Defamation law challenged

Defamation law challenged

A woman, who faced prosecution for defamation for making allegations against her father-in-law in a domestic violence case, has approached the Supreme Court challenging the Constitutional validity of the law's penal provisions.

Petitioner Tina Ahuja questioned the Constitutional validity of Section 199 of the Code of Criminal Procedure, 1973 (CrPC) and Sections 499 and 500 of the Indian Penal Code (IPC), mandating two-year jail on conviction, for being excessive, arbitrary, unreasonable and violative of the right to freedom speech and expression.

A vacation bench presided over by Justice R K Agrawal stayed the summons issued against Tina by a Delhi court on a complaint filed by her father-in-law Subhash Ahuja. 

The father-in-law, a Gurgaon resident, had filed the complaint with a city court contending that the allegations in Tina's petition under the Domestic Violence Act amounted to defamation against him.

In her writ petition filed through advocate Lalit Kumar, she claimed the penal provisions enacted 155 years ago were the remnants of the pre-Independence colonial era and completely antiquated, unsuitable, excessive, and unreasonable in the present-day context.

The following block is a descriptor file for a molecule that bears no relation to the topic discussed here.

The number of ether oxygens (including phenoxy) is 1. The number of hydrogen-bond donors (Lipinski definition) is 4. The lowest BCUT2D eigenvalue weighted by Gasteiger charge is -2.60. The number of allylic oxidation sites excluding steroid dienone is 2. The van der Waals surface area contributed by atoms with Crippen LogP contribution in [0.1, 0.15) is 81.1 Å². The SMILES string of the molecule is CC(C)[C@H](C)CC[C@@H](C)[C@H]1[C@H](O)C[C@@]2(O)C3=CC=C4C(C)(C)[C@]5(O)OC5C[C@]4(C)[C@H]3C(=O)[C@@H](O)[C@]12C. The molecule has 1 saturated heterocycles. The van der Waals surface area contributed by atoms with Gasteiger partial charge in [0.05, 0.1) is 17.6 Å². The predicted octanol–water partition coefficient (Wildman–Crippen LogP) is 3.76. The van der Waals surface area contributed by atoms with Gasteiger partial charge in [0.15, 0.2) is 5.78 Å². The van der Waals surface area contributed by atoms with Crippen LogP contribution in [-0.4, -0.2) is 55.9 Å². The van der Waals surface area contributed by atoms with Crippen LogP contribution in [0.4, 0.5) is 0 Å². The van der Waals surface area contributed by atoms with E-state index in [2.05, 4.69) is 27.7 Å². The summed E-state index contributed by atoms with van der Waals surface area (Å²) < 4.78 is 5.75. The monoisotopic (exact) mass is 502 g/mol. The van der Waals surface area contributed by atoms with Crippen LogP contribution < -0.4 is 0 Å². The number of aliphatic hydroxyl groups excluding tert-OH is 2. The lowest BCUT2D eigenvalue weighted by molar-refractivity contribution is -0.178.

“The criminalisation of defamation vide Sections 499 and 500 of the IPC undermines the fundamental right to free speech and expression of citizens by pre-emptively discouraging healthy and informed debate,” said the petition.

The apex court, while suspending proceedings against the petitioner, tagged her petition along with the one filed by BJP leader Subramanian Swamy, Congress vice-president Rahul Gandhi, Delhi Chief Minister Arvind Kejriwal and others seeking de-criminalisation of defamation laws.

“Defamation was criminalised both in England and India (by Lord Macaulay) with a view to protect the aristocracy and the ruling class. It was not a vehicle to serve the interests of the common people. However, today India is a constitutional democracy, where the ideas of freedom of speech and expression are held dear,” said the petitioner.

Among other grounds, she also cited examples of the US, the UK, Sri Lanka, Ireland, Maldives and other countries, where defamation provisions no longer exist, to buttress her case.

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